What can you learn about nuclear fusion in a couple of hours on Wikipedia, or a lifetime of watching PBS?

You force Hydrogen nuclei together with enough energy to overcome their mutual repelling electro-magnetic force, so the nuclei come close enough for the Strong Nuclear Force to take over, they go "Boom," and you have Helium.  Successful experiments have used gigantic lasers to zap little pellets....  Not too promising, but given a few hundred years and nano-technology, this shouldn't be too hard.

The preferred fuel for fusion is Heavy Hydrogen, usually Duterium (2H), then again, scientists are talking about 3He.  This kind of Helium is harder to fuse, but gives a bigger bang.  There's a bigger version of H.  Tritium (3He.)  Given a larger nucleus, yet the same repulsive charge, it should be easier to fuse.

OK, so now we're still dealing with trying to keep a radioactive, lighter than air gas in the magazine of our small arm.  Cumbersome, but not completely unmanagable....  Just how do they do this with all the H-bombs?  Lithium-Deuteride.  Why not "Lithium Triteride?"  Yeah, the folks writing Halo thought the substance would make a better bomb, too.

On the down-side, Tritium has a half-life of only a little over 12 years, so it might be a little hot to handle, but about the right life-span for a weapon that you don't want to fall in the wrong hands.  You see, your fuel-cell could fail after reaching a concentration below 95 or 75%, depending on what your story-world fines ideal.  If it works until it falls to below 50%, then, the mathematics of the shelf-life are even easy enough for me to do!

The really cool thing is that you can discribe both these materials, and the "Lithium Ion" in the battery of your laptop or cell phone as Lithium Hyderide.  This means you can use your nuclear fuel to hold a considderable eletrical potential, as well.  Considdering scientists are talking about improving LiH battery performance to near instantainous recharge, this fuel sounds good for holding a nuclear and chemical potential simultaneously.

At this point, it all sounds so simple, somebody should have done it already.  Heck, somebody should have descibed it already.  The diagram of an "Atomic LASER Pistol" nearly draws itself.  Why nobody else has come up with this defies me.  I just attacked the problem with logic.

I will note that the tech manuals assign a Tritium power source to the Jem'Hadar weapon, but they didn't think it through.  My sci-fi weapons will have "Lithium-triteride power-cells."  I put the term "Lithium-triteride" into a search engine, thinking somebody had to have come up with it previously.  I was right, but Halo's explanation of the substace is absurd.

BTW, the physicists responcible for our first LiH bomb screwed up, because they didn't take into account that Lithium fissions in the nutron flux of detonation.  They got a much bigger "Boom" than expected.  I thought it took more energy to split smaller atoms than they would return.  Then, I just read that 4He is almost as bad as Fe for being "nuclear ash."

So much for the power of future small arms.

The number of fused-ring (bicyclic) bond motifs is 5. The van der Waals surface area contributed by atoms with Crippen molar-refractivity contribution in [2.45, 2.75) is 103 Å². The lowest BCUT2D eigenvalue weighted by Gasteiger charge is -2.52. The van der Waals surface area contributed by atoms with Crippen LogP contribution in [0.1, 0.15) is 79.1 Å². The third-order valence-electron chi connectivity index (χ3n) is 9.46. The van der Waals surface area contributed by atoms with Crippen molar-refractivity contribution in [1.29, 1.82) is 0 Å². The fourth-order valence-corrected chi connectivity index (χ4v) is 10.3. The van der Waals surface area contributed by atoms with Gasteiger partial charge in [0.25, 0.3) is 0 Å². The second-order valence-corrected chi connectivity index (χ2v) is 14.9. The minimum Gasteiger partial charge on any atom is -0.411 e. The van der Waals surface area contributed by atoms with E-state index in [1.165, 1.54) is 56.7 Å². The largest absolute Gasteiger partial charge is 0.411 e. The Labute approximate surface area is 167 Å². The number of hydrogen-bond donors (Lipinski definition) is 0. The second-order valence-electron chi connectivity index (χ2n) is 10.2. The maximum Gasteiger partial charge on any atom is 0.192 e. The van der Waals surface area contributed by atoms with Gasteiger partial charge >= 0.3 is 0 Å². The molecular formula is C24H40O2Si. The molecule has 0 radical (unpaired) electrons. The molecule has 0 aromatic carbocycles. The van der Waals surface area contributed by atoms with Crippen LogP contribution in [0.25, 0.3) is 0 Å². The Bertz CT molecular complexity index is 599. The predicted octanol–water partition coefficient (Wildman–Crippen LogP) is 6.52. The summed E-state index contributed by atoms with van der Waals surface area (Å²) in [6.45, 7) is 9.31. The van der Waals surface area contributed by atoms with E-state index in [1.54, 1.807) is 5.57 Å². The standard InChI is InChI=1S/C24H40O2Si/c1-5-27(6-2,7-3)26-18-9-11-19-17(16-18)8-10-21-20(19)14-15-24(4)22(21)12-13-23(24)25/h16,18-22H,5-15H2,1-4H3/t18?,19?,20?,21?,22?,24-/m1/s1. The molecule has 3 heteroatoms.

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Offline knightstorm

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Re: Hand phaser energy output
« Reply #19 on: April 22, 2015, 12:09:41 am »


Each Nimitz Class boat has 2 powerplants.  Now, the Big-E had 4.  That means, it could have melted your snow, and have a powerplant left over to power the screws to keep up with you.  The oil-fired carriers could do over 45 Knots, and the Enterprise was the longest naval vessel ever built, so it had to have been even faster than the carriers still in service.  60 MPH is hardly our of the question.



Enterprise had eight reactors.  While it had more reactors than the Nimitz class, they were an older less efficient design so there wasn't a huge advantage in horsepower.  33 knots was the target speed for all conventional American fleet carrier designs, and Enterprise wasn't much faster.  I don't know where you're getting your numbers from.

Offline Tulwar

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Re: Hand phaser energy output
« Reply #20 on: April 22, 2015, 03:36:23 am »
Ships much smaller than aircraft carriers can do 33 knots.  The length of a ship determines how fast it can go without requiring a prohibitive amount of energy, and all these boats are very long.  The Navy will never, ever tell how fast these ships really go, but even the oil-burning Kitty Hawk could leave its escorts in its wake.

As far as the Big-E's powerplants go, I just knew it had more reactors than the newer, and it was the longest warship ever built.  Obviously, that mean it can go faster than anything else afloat, without skipping across the water.
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Offline Corbomite

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Re: Hand phaser energy output
« Reply #21 on: April 22, 2015, 08:37:51 am »
I may be way off base here since it has been decades since I read it, but I thought that phasers were a beam of phased plasma with an electro-magnetic component that not only kept the beam coalesced, but allowed for the stun feature by working in a similar fashion to a taser.

Offline knightstorm

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Re: Hand phaser energy output
« Reply #22 on: April 22, 2015, 11:31:13 am »
Ships much smaller than aircraft carriers can do 33 knots.  The length of a ship determines how fast it can go without requiring a prohibitive amount of energy, and all these boats are very long.  The Navy will never, ever tell how fast these ships really go, but even the oil-burning Kitty Hawk could leave its escorts in its wake.

As far as the Big-E's powerplants go, I just knew it had more reactors than the newer, and it was the longest warship ever built.  Obviously, that mean it can go faster than anything else afloat, without skipping across the water.